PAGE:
First Thoughts From The Rev. Canon David Smith: 

Most weeks Fr. David sends out an e-mail with his first thoughts on the upcoming Sunday readings. These reflections are designed to encourage people to consider the readings before they come to worship which we hope will enrich Sunday worship. People are invited to respond to David with their own thoughts and sometimes interesting ideas and conversations occur that end up in the sermon. If you would like to receive these weekly e-mails e-mail David at  . 

First Thoughts for Sunday, September 6

Posted by Emily Sanderson on Saturday, September 5, 2015
Hi Everyone,

Back again with some preliminary first thoughts on Sunday’s Scriptures

Here are the readings for Sunday: Proverbs 22: 1-2, 8-9, 22-23, Psalm 125, James 2:1-17, Mark 7: 24 -37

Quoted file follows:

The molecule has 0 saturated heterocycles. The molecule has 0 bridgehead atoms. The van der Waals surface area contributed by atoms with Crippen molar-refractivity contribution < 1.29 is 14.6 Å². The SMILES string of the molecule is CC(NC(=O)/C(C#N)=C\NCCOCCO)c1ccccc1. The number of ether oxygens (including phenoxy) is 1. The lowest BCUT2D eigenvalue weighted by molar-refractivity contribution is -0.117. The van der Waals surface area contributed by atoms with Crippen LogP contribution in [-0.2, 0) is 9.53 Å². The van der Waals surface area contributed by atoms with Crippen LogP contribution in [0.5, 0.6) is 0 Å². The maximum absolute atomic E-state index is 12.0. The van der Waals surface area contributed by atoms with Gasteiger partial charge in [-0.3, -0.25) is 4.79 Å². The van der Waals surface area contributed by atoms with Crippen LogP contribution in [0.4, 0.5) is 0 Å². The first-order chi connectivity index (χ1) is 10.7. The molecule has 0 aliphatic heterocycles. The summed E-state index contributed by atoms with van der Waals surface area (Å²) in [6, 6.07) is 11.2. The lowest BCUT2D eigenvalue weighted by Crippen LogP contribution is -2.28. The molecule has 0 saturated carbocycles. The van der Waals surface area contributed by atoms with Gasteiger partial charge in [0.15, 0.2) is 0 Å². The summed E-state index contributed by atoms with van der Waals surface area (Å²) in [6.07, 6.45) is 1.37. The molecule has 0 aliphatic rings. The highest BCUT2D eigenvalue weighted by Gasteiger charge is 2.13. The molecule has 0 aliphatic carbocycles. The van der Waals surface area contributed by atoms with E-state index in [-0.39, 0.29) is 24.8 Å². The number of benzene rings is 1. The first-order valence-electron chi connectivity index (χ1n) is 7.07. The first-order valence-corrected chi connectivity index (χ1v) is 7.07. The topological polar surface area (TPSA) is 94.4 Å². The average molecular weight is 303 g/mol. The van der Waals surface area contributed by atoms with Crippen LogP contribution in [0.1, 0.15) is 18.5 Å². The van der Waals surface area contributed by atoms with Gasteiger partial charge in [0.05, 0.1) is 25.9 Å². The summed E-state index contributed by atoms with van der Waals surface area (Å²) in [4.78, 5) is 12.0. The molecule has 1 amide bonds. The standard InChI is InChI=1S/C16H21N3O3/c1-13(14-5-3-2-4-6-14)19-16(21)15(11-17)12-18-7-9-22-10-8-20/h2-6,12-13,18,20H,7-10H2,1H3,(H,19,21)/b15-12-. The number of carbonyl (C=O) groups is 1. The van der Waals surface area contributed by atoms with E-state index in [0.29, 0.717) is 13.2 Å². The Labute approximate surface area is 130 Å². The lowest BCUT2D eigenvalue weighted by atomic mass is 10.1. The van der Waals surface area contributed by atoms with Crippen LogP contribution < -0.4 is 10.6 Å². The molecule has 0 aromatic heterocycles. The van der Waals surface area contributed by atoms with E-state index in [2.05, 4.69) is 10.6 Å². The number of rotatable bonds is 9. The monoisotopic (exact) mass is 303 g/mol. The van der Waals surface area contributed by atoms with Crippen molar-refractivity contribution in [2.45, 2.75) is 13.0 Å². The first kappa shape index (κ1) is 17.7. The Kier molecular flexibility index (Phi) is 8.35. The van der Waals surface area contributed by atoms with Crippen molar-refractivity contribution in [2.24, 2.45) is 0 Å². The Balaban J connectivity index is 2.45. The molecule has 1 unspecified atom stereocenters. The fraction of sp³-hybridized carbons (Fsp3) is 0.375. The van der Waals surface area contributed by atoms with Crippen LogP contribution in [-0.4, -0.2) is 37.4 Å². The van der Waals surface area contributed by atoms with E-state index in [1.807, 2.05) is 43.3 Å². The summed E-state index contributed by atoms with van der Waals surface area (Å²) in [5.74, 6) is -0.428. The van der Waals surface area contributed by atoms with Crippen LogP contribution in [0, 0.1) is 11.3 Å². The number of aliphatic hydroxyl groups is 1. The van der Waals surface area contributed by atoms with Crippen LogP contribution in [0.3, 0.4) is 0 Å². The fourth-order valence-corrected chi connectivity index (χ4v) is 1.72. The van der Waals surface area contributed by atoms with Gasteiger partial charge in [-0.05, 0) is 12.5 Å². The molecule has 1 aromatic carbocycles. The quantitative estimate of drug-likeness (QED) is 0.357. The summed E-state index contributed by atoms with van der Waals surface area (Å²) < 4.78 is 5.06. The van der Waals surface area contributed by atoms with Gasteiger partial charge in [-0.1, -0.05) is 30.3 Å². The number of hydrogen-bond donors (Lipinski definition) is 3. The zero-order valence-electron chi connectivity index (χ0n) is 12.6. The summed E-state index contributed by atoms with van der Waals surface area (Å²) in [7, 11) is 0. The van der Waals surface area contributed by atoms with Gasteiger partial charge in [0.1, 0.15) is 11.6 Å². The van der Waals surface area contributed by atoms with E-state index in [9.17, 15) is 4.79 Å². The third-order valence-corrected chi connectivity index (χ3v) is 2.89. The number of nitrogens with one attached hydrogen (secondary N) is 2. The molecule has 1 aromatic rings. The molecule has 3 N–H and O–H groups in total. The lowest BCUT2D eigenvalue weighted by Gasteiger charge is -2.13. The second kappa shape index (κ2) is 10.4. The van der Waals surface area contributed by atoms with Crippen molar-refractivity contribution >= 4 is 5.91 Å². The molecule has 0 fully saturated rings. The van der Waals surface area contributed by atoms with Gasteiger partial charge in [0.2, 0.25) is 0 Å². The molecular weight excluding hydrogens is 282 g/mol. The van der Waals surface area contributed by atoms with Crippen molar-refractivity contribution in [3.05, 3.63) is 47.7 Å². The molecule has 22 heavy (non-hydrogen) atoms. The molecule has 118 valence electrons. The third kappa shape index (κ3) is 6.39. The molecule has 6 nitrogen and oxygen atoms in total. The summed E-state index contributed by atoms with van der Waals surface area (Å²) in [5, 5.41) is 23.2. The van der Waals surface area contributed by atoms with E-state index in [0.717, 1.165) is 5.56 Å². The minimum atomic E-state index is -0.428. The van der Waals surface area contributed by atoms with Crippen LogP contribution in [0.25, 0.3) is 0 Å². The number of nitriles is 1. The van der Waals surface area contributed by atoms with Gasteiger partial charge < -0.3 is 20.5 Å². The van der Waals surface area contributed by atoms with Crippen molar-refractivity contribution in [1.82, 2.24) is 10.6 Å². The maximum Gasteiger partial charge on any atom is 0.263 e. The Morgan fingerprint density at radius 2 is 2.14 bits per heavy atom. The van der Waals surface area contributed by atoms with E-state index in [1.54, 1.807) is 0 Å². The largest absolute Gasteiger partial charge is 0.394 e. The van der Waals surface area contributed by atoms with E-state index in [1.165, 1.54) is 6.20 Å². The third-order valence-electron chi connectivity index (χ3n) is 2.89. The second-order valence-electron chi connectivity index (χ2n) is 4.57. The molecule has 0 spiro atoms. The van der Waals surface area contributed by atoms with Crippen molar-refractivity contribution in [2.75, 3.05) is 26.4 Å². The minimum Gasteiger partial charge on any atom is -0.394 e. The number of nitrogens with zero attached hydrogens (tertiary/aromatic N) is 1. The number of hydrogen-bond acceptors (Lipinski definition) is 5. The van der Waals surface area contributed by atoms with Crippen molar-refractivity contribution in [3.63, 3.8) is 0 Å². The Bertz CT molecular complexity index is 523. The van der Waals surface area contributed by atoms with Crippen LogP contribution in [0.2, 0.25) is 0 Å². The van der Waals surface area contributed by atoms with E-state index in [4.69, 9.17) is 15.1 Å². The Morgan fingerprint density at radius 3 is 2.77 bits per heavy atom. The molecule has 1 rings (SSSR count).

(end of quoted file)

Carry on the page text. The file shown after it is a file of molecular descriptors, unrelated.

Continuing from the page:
There are definitely some common themes running throughout the readings for this Sunday. Perhaps the primary message is that we are not to show favouritism because God is the maker of everyone. For example our reading
from Proverbs states it this way, ”The rich and the poor have this in common: the Lord is the maker of them all.”  Although there are many ways in which we can divide and distinguish ourselves from others and show favouritism the driving illustration of favouritism in our readings is the divide between rich and poor. James paints a vivid and straightforward picture (James could never be accused of being subtle or vague)  of a rich person receiving a warm friendly welcome at “church” and a poor person receiving a very cold and humiliating welcome.  Then he goes  on to say that if this  kind  of favouritism is actually happening  in your gatherings then there is no way you can call yourselves believers in our glorious Jesus Christ.

Our Gospel reading does not explicitly say that the two people healed by Jesus were poor but they most likely were disadvantaged and disrespected. The  deaf man was probably poor and isolated because of his physical challenges and the woman who begged Jesus to heal her daughter if not poor was certainly not part of Jesus’ group.